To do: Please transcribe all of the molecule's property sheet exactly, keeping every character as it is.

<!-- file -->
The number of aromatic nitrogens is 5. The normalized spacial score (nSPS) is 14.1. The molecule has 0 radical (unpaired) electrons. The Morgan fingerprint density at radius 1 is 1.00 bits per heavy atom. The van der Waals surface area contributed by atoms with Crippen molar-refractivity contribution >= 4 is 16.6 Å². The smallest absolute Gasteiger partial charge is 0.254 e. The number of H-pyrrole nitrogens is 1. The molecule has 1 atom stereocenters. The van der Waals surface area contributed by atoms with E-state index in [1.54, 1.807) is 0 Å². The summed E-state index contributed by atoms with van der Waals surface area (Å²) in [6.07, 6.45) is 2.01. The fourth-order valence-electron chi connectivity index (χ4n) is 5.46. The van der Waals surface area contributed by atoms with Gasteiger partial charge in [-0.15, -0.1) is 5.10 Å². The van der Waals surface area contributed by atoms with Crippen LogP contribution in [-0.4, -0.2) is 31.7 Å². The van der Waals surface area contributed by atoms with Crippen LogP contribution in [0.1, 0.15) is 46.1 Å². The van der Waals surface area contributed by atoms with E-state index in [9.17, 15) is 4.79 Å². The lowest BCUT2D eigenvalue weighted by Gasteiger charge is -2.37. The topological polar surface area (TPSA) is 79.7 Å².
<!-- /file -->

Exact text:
The number of aromatic nitrogens is 5. The normalized spacial score (nSPS) is 14.1. The molecule has 0 radical (unpaired) electrons. The Morgan fingerprint density at radius 1 is 1.00 bits per heavy atom. The van der Waals surface area contributed by atoms with Crippen molar-refractivity contribution >= 4 is 16.6 Å². The smallest absolute Gasteiger partial charge is 0.254 e. The number of H-pyrrole nitrogens is 1. The molecule has 1 atom stereocenters. The van der Waals surface area contributed by atoms with E-state index in [1.54, 1.807) is 0 Å². The summed E-state index contributed by atoms with van der Waals surface area (Å²) in [6.07, 6.45) is 2.01. The fourth-order valence-electron chi connectivity index (χ4n) is 5.46. The van der Waals surface area contributed by atoms with Gasteiger partial charge in [-0.15, -0.1) is 5.10 Å². The van der Waals surface area contributed by atoms with Crippen LogP contribution in [-0.4, -0.2) is 31.7 Å². The van der Waals surface area contributed by atoms with Crippen LogP contribution in [0.1, 0.15) is 46.1 Å². The van der Waals surface area contributed by atoms with E-state index in [9.17, 15) is 4.79 Å². The lowest BCUT2D eigenvalue weighted by Gasteiger charge is -2.37. The topological polar surface area (TPSA) is 79.7 Å².